Ten things comedians hate about the Fringe | by Hal Cruttenden

Ten things comedians hate about the Fringe

by Hal Cruttenden

1. Every comedian gets their heart broken by the Fringe. Whatever we say about running in a show or just getting more experience, we all want to be the smash hit of the year. Of course your show is great in your eyes. You wrote it. It’s talking about the things you want to hear talked about onstage. It doesn’t mean it’s any good.

2. There are so many jolly people about. I’m not just talking about student performers (who can somehow afford to take a show to the Fringe when most of their peers are working their arses off to afford next year’s tuition) I mean the jolly promoters, the jolly PR people, the jolly people who run the venues. Basically everyone who isn’t losing money in Edinburgh in August.

3. This is the one time of year I feel truly bonded to other comedians. It’s like we’re all going through a similar trauma together and it’s nice to be around those who understand. So what drives me mad is comedians bitching about each other on Facebook, Twitter and even in the press. We should bond together at this festival. Unite against our common enemy - the audience. Also, if we do all our bitching in public, there’ll be nothing to talk about in dressing rooms and on long car journeys to gigs.

4. Drunk people. If you’re drunk please don’t go to watch someone’s hour of comedy at Edinburgh. It’s not a normal comedy club. It’s art you bastards! I’m not perpetuating that stereotype that Scottish people drink more than everyone else. I don’t think they do but, when they are drunk, they just sound much more frightening than anyone else.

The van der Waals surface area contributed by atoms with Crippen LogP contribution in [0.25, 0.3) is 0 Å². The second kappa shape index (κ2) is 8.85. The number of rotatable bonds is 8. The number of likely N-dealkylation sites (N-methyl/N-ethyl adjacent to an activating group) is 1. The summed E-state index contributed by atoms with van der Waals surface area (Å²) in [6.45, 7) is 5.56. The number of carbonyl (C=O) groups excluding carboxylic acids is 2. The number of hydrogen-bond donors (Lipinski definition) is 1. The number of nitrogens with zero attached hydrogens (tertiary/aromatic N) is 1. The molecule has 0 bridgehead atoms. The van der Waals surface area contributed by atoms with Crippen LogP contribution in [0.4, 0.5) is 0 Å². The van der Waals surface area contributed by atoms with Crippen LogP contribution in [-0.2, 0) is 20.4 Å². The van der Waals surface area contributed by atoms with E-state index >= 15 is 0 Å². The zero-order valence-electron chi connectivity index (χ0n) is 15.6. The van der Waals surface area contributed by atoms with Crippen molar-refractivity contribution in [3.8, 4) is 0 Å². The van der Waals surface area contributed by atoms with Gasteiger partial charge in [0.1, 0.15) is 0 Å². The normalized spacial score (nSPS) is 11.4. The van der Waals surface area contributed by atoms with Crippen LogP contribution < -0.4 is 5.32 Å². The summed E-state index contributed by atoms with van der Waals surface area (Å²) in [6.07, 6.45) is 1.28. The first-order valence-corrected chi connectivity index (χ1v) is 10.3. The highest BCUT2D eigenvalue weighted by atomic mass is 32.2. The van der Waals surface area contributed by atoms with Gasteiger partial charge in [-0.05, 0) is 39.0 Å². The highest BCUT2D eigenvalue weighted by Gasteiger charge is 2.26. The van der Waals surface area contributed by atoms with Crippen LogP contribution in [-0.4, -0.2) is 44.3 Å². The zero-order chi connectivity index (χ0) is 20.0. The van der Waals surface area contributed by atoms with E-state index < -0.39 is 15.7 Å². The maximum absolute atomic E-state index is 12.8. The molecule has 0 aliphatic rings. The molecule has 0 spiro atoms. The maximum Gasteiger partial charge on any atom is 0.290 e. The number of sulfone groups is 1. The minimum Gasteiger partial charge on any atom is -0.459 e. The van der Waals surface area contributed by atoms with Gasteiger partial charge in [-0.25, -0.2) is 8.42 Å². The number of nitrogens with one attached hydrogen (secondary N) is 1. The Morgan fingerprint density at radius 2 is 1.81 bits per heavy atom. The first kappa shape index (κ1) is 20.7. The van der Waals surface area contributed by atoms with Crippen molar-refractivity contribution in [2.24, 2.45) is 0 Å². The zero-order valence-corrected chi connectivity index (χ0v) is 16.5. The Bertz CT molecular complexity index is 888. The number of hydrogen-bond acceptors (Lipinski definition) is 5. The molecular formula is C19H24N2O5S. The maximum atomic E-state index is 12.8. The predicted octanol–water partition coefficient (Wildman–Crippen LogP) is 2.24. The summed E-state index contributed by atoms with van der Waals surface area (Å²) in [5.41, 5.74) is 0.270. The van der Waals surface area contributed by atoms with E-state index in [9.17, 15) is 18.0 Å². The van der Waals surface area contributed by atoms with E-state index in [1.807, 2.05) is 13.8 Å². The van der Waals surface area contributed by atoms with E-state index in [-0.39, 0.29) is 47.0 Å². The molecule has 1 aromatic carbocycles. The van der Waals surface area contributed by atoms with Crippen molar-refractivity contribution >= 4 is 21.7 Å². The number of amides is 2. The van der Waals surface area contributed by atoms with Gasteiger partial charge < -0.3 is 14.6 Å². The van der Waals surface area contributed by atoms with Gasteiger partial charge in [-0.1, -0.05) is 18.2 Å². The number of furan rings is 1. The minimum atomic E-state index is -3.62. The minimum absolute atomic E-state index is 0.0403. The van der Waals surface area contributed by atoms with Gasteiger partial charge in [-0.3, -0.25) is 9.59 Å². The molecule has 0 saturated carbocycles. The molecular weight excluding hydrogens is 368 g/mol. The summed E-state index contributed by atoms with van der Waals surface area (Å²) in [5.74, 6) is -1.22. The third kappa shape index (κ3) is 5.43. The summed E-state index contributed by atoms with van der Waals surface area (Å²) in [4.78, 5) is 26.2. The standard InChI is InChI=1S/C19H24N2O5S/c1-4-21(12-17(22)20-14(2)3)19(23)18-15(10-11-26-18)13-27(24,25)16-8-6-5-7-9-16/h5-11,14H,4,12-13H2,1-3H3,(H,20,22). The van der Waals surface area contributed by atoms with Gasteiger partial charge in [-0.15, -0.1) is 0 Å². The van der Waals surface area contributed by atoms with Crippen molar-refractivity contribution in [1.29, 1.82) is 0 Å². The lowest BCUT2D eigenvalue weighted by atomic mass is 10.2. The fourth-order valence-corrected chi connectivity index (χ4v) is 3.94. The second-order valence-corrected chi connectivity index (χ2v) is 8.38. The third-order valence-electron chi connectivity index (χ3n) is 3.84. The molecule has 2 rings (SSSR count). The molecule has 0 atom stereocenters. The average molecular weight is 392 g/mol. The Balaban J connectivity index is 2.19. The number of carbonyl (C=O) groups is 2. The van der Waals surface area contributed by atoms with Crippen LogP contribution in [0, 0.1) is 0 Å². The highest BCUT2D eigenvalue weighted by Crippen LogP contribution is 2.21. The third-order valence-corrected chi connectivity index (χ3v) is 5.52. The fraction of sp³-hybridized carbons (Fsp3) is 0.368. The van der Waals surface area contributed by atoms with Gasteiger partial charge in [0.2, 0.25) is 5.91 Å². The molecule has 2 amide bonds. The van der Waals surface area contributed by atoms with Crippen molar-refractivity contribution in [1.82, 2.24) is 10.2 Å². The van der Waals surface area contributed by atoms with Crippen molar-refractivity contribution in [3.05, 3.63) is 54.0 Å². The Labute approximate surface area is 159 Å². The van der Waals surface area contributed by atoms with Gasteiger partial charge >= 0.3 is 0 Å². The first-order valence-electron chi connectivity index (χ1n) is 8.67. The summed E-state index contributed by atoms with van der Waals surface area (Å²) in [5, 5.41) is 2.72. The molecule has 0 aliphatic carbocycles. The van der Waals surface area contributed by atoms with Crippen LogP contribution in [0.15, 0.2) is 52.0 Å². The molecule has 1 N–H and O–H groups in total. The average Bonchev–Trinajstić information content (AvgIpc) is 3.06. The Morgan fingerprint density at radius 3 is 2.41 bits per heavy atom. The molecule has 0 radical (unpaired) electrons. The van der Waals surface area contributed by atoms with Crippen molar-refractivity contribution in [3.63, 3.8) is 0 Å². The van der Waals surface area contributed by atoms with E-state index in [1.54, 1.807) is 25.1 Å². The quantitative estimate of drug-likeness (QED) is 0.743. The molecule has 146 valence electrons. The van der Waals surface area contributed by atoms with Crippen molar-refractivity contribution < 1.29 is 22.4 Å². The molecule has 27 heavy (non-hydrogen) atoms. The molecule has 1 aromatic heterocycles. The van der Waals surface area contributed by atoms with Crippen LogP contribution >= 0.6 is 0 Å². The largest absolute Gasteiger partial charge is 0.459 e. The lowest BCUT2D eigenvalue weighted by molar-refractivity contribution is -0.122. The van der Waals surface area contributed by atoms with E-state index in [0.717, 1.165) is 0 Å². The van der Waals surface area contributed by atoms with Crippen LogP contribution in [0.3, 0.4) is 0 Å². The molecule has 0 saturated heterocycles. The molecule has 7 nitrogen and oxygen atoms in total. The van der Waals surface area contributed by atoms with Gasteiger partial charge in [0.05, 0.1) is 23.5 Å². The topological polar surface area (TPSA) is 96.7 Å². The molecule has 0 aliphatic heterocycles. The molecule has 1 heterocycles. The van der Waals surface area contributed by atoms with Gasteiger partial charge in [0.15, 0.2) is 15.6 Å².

5. Street performers who dress like they’re living a simple, travelling minstrel life but are actually making rather a lot of money.

6. Scottish people being smug just because they didn’t vote for this Tory government and refuse to support the policies of austerity endorsed by the big two political parties. I know you think the poorest in society shouldn’t pay the price for the mistakes of the financial markets but it’s quite obvious that, rather than using their energy shouting at each other on Jeremy Kyle, they should have been making sure the City was properly regulated.

7. Friends popping up to use your expensively rented flat as a little holiday home on the Fringe. Then they go out and make more friends in one night that you will in a month.

8. The end of a successful festival where you think those mentions of you in national newspapers have made you a bit of a household name. You get home and - not only is there no red carpet to your front door with fans welcoming you home - but the neighbours ask where you’ve been all summer and mention that you haven’t got much of a tan.

9. Bumping into friends of your parents who insist on coming to see your show even though you know it won’t be their cup of tea. You then have to take out the rude bits and the brilliant stuff about how ridiculous your parents’ friends are that is the climax of your show. As a result, the show’s rubbish and Chortle were in that night to review it.

10. Your children come to see you and think that you’re now famous because your face is on posters all over Edinburgh. You have to explain to them that you’re not and the money spent on all those posters means that they’re not getting any new winter clothes.

Hal Cruttenden: Straight Outta Cruttenden is on at the Pleasance Courtyard at 20:00 from tomorrow

Published: 4 Aug 2015

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